Another exercise of the right to defend the innocent.

But the existence of fictional examples is, quite possibly, sufficient to show a fundamental weakness of virtue ethics, namely, that it's awfully tricky to detach an evaluation of someone's character from his or her intentions.

On the contrary, I don't think that this provides any challenge whatsoever for any ethical theory that takes as a given the right of defense of the self and of the innocent. All you have done here is misconstrued my statement. I wrote:

A thief is actually a bad person. A thief is morally corrupted. A vandal is morally corrupted. A con artist is morally corrupted. These are bad people.

It goes without saying and I had already on multiple occasions previously pointed out that the right of self defense consists precisely in the right to do to bad people that which would have been bad had it been done to an innocent. I brought this up, for example, a little while ago when someone claimed that according to Kant, it would have been wrong to lie to a Nazi looking for hidden Jews. I expressed my astonishment and doubt that Kant was actually so dimwitted on this point.

Not Intended as Criticism

I wasn't actually thinking of this post as a criticism of anything you'd really said in your initial post. Indeed, in one of your comments to the initial post, you made it clear that you're not a virtue theorist and that you weren't trying to offer a VT-style account of character. I'm sorry that it wasn't clearer that I wasn't aiming this at you, particularly. I was just using your line as a jumping-off point, as that's what got me thinking about the issue in the first place.

You're certainly right that a Kantian (though possibly not Kant himself; his "On a Supposed Right to Lie Because of Philanthropic Concerns" really does explicitly reject the morality of lying to the murderer at the door) could offer a very different defense of good con artists. I've no real quibbles with the one that you offer here, in fact.

Indeed, the only thing I'd take issue with is this:

But the existence of fictional examples is, quite possibly, sufficient to show a fundamental weakness of virtue ethics, namely, that it's awfully tricky to detach an evaluation of someone's character from his or her intentions.

On the contrary, I don't think that this provides any challenge whatsoever for any ethical theory that takes as a given the right of defense of the self and of the innocent.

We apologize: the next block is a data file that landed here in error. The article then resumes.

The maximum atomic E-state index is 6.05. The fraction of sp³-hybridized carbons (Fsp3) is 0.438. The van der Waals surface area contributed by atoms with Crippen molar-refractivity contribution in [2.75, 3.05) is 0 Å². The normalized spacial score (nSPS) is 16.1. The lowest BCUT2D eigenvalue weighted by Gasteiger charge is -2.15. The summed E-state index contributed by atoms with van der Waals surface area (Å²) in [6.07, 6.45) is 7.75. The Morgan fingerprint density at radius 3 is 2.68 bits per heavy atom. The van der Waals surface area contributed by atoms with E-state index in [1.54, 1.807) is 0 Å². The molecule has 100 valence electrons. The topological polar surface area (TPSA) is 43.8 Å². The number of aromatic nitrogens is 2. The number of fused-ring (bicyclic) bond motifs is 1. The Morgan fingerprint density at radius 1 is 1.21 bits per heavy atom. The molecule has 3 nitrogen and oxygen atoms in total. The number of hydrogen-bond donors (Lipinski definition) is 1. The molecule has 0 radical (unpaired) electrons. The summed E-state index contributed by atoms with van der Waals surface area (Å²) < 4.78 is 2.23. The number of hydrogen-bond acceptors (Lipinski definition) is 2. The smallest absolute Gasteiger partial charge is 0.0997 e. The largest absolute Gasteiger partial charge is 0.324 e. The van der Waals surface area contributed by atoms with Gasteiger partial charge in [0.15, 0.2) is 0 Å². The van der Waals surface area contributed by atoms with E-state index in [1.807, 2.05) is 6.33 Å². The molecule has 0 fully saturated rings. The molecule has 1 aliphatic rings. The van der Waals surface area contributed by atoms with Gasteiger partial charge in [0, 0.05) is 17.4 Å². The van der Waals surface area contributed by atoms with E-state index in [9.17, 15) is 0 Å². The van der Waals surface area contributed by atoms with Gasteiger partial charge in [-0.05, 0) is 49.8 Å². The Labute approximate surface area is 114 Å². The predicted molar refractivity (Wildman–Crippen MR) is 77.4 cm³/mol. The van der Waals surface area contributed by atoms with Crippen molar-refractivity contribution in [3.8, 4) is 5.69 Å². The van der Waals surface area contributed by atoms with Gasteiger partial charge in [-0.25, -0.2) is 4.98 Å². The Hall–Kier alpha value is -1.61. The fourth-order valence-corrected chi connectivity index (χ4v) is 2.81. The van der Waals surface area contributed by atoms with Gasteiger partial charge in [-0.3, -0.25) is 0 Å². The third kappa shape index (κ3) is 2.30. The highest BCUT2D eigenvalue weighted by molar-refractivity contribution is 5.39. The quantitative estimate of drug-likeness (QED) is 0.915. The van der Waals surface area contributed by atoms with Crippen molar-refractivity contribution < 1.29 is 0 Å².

You're certainly right that those examples don't pose any particular problem for "any ethical theory that takes as a fiven the right of defense of the self and of the innocent." But that's a bit of a non sequitur, as such a theory isn't going to be part of what's commonly understood as virtue ethics. You're articulating a deontological claim, one that focuses on an account of what makes particular actions wrong. "Virtue ethics" (which is a bit of a technical term, albeit one that's not all that well defined in the literature) replaces the post-Enlightenment focus on actions with a more classical focus on character and (as the name implies) virtues.

The virtue ethicist relies upon tradition (in some form or other) to inform our understanding of virtuous character traits and then judges individuals based upon how well their actions conform to a virtuous character. Intentions don't really play that much of a role in standard VT-readings of character. So someone like Michael Weston is a challenge for a virtue ethicist. Weston is much less of a challenge for deontologists like you, who are concerned with making sure that actions don't violate particular side-constraints. And he's not a challenge at all for consequentialists, who don't really give a flip about methods, so long as the consequences work out well.

V's vandalism is not

V's vandalism is not obviously villainous

Verily.

Nueve reinas amd The Sting both feature (arguably) virtuous con artists.